The 2010 Copiapó mining accident was a mining accident that happened on August 5, 2010, when the copper-gold mine of San José, near Copiapó, Chile, collapsed. It left 33 miners trapped around 700 meters under the ground.
The Mine of San José (Mina San José) is about 45 kilometres (28 mi) north of Copiapó, in the Region of Atacama. The miners were trapped at about 700 metres (2,300 ft) deep and about 5 kilometres (3 mi) from the entrance of the mine. The mine has had accidents in the past, including one death. A report from the Chilean Government from July 2010, said that the owners of the mine did not "reinforce the roof." The lack of reinforcement "led to an earlier collapse of the roof". There has been controversy over why the mine was not closed down earlier.
Some people, including lawyers representing the mining company, think that the owners of the mine will declare bankruptcy after the miners are rescued.
On October 13, 2010, Florencio Ávalos reached the surface. He was the first miner to be rescued.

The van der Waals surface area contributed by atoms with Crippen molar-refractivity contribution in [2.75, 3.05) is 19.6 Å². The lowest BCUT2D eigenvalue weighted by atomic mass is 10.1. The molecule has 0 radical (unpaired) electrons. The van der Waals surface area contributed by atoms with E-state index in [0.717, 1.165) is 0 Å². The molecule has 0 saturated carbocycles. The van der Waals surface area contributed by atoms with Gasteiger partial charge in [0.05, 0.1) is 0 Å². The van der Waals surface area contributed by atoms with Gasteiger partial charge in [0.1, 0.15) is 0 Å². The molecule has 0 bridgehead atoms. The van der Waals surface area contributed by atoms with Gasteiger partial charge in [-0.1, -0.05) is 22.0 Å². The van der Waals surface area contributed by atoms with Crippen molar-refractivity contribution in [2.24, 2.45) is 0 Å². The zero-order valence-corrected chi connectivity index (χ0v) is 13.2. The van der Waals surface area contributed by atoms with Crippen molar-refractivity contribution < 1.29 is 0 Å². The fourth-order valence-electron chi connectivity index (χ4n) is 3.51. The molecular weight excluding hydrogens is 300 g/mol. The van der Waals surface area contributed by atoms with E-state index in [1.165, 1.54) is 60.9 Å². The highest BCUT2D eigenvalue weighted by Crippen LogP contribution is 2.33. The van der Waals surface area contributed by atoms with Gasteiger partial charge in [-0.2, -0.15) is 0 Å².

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References[change | change source]
- Navarrete, Camila (August 6, 2010). "Se confirman las identidades de mineros atrapados en mina San José en Región de Atacama" (in Spanish). Radio Bío Bío. Retrieved 8 July 2010.
- "Onemi confirma a 33 mineros atrapados en yacimiento en Atacama" (in Spanish). La Tercera. August 6, 2010. Archived from the original on 2 January 2011. Retrieved 8 July 2010.
- Haroon Siddique (23 August 2010). "Chilean miners found alive – but rescue will take four months". The Guardian. London. Retrieved 23 August 2010.
- "33 Chilean miners await deepest rescue in history". 24 August 2010. Retrieved 11 October 2010.
- "First of 33 trapped miners reaches surface – This Just In". CNN.com Blogs. Retrieved 12 October 2010.[permanent dead link]